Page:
French banks will charge up to 1% as a fee to set up the loan though generally the amount will be lower than this. You will also have to open a French bank account, which will have an annual fee of approximately €100 per year. Athena Mortgages charges a fee as specialists which will be payable on acceptance of your mortgage offer.
The first step is to speak with a professional French mortgage broker who will ask a few important questions to establish your eligibility with a number of different banks. Initially the broker will want to understand your existing debt to income ratio. This is calculated by dividing your outgoings for debt payments by your gross income and should not exceed 33%.
In simple terms, this means that if you earn the equivalent of €3000 per month, a French bank will not allow your total payments for your existing borrowings and the future mortgage to exceed €1000 per month for a second home. In the case of a buy-to-let investment, this amount would be increased as the French bank may also allow you to deduct 80% of the future rental income derived from the buy-to-let property from your outgoings.
French mortgage products for leaseback properties are designed to maximize security for the borrower as this is what the market wants. Therefore the majority of loans in the French mortgage market will be on a long term fixed rate or a capped rate. These product types ensure you know how much you will pay each month – or in the case of a capped mortgage, what your maximum exposure could be.
Variable length mortgages
The majority of variable rate tracker loans are ‘elastic’ and can stretch the mortgage term by up to five years if rates increase so that your mortgage payment will remain the same even if rates increase by as much as 0.75%. In addition, any increases to the mortgage payment are generally limited to the rate of inflation per year, meaning an overall increase of 2-3% per year.
Switching to a fixed rate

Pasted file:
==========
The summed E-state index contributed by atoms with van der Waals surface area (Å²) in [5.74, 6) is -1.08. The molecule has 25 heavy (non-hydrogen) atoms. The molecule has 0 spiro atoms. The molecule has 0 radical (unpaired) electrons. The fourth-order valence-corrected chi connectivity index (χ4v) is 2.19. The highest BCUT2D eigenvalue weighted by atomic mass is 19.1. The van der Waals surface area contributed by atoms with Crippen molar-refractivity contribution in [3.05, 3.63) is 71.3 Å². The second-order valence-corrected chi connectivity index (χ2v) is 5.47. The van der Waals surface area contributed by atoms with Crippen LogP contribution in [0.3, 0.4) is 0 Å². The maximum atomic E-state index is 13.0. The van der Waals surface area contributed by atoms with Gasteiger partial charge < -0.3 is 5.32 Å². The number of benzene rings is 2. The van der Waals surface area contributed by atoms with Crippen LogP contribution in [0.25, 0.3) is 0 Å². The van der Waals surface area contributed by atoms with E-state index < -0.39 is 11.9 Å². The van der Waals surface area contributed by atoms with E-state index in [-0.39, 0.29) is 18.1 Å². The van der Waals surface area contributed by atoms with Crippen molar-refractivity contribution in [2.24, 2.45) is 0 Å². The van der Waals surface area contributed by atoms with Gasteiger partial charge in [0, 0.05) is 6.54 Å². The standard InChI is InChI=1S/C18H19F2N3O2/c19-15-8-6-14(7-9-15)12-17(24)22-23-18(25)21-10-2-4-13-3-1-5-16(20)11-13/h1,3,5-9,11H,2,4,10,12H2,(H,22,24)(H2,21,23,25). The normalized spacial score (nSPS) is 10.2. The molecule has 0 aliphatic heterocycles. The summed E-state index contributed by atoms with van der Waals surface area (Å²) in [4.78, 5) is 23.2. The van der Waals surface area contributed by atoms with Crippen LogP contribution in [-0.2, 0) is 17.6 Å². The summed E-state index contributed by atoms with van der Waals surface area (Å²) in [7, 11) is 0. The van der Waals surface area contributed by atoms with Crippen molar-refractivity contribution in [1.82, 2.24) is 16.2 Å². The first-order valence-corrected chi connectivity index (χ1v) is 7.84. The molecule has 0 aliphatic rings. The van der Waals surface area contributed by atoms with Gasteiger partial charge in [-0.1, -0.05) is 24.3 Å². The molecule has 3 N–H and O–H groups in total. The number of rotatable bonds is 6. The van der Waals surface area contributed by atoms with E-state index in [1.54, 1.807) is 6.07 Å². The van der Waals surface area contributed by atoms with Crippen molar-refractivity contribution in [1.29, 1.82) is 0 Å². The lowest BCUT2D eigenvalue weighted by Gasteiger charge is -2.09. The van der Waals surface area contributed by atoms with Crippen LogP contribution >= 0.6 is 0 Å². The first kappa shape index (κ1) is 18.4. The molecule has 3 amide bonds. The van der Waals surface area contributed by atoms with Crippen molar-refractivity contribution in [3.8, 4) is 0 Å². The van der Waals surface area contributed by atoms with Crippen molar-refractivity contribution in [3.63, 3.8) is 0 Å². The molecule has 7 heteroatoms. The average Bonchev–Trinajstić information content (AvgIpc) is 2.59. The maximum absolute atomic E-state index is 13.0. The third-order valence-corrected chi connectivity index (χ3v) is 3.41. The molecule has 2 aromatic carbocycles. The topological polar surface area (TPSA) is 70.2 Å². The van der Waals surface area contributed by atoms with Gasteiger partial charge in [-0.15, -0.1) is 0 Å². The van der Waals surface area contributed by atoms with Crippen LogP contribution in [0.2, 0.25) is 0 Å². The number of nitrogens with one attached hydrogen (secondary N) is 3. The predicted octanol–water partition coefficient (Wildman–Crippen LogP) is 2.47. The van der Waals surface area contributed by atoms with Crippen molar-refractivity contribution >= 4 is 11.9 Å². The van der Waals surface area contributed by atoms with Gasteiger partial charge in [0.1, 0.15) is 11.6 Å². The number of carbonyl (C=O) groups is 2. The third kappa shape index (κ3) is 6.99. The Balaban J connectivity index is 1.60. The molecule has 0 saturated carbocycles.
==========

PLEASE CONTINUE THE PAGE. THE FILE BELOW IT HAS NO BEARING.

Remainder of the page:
Further protection is offered by French law so that, should you take a variable rate mortgage, you will always have the option to call your bank and switch to a fixed rate for the rest of the term. Please be advised that if you make this switch, you may have a penalty to pay and you will not be able to switch back to a variable rate mortgage.
Good levels of security
These extra features offer peace of mind to the prospective borrower in France but do vary from bank to bank. It is important to get to the bottom of these features when comparing the different offers in the market.
Following the changes in the mortgage application process of certain EU countries, obtaining a mortgage in France is no longer harder to do than in its neighbouring countries such as the UK. Of course, the French are still very protective over the financial markets, including those relating to French second home mortgages products but in many ways this is why it is possible to source such favourable rates over such long periods.
This security means however that non-status lending and self-certification mortgages are not available. Each of the French banks has a slightly different underwriting criteria and so requires a slightly different set of supporting documents. Some banks may also require documents to be certified by a finance or legal professional.
The banks will require a full set of documents to process a mortgage application. We’ve listed everything you’ll need here and we advise you to make a start on gathering them as soon as possible.
The Euro Interbank Offered Rate is the rate at which French banks and institutions lend money to each other. This is usually the base rate at the time plus a margin: for one month (+ 0.1), three months (+ 0.2), six months (+ 0.3) and 12 months (+ 0.4). Most French banks with a variable rate base their rate on the Euribor 3 month plus their margin.